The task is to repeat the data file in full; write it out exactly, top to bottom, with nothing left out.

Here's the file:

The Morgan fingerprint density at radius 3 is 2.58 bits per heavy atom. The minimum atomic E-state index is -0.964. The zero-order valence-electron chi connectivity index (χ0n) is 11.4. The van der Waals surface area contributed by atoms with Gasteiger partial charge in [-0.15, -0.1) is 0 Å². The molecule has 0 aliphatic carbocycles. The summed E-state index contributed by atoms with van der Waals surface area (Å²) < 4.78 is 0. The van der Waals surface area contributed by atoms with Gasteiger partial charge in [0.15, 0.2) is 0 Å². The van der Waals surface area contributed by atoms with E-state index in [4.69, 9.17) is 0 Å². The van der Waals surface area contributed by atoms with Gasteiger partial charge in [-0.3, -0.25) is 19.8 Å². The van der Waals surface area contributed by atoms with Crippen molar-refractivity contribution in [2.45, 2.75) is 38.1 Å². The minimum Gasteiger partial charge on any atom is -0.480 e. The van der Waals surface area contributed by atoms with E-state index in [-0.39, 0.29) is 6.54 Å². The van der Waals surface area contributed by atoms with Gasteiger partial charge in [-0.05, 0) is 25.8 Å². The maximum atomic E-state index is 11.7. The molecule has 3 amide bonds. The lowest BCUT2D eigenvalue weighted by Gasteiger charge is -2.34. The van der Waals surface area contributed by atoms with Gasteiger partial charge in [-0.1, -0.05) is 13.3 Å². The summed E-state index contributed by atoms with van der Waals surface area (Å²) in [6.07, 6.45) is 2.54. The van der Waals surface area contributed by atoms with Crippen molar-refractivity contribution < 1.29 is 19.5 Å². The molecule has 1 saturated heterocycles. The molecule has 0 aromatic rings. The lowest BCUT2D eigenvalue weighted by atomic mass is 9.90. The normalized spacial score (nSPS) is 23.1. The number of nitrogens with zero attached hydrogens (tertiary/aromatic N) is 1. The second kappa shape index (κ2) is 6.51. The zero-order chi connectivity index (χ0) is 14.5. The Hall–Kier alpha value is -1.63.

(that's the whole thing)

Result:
The Morgan fingerprint density at radius 3 is 2.58 bits per heavy atom. The minimum atomic E-state index is -0.964. The zero-order valence-electron chi connectivity index (χ0n) is 11.4. The van der Waals surface area contributed by atoms with Gasteiger partial charge in [-0.15, -0.1) is 0 Å². The molecule has 0 aliphatic carbocycles. The summed E-state index contributed by atoms with van der Waals surface area (Å²) < 4.78 is 0. The van der Waals surface area contributed by atoms with Gasteiger partial charge in [0.15, 0.2) is 0 Å². The van der Waals surface area contributed by atoms with E-state index in [4.69, 9.17) is 0 Å². The van der Waals surface area contributed by atoms with Gasteiger partial charge in [-0.3, -0.25) is 19.8 Å². The van der Waals surface area contributed by atoms with Crippen molar-refractivity contribution in [2.45, 2.75) is 38.1 Å². The minimum Gasteiger partial charge on any atom is -0.480 e. The van der Waals surface area contributed by atoms with E-state index in [-0.39, 0.29) is 6.54 Å². The van der Waals surface area contributed by atoms with Gasteiger partial charge in [-0.05, 0) is 25.8 Å². The maximum atomic E-state index is 11.7. The molecule has 3 amide bonds. The lowest BCUT2D eigenvalue weighted by Gasteiger charge is -2.34. The van der Waals surface area contributed by atoms with Gasteiger partial charge in [-0.1, -0.05) is 13.3 Å². The summed E-state index contributed by atoms with van der Waals surface area (Å²) in [6.07, 6.45) is 2.54. The van der Waals surface area contributed by atoms with Crippen molar-refractivity contribution < 1.29 is 19.5 Å². The molecule has 1 saturated heterocycles. The molecule has 0 aromatic rings. The lowest BCUT2D eigenvalue weighted by atomic mass is 9.90. The normalized spacial score (nSPS) is 23.1. The number of nitrogens with zero attached hydrogens (tertiary/aromatic N) is 1. The second kappa shape index (κ2) is 6.51. The zero-order chi connectivity index (χ0) is 14.5. The Hall–Kier alpha value is -1.63.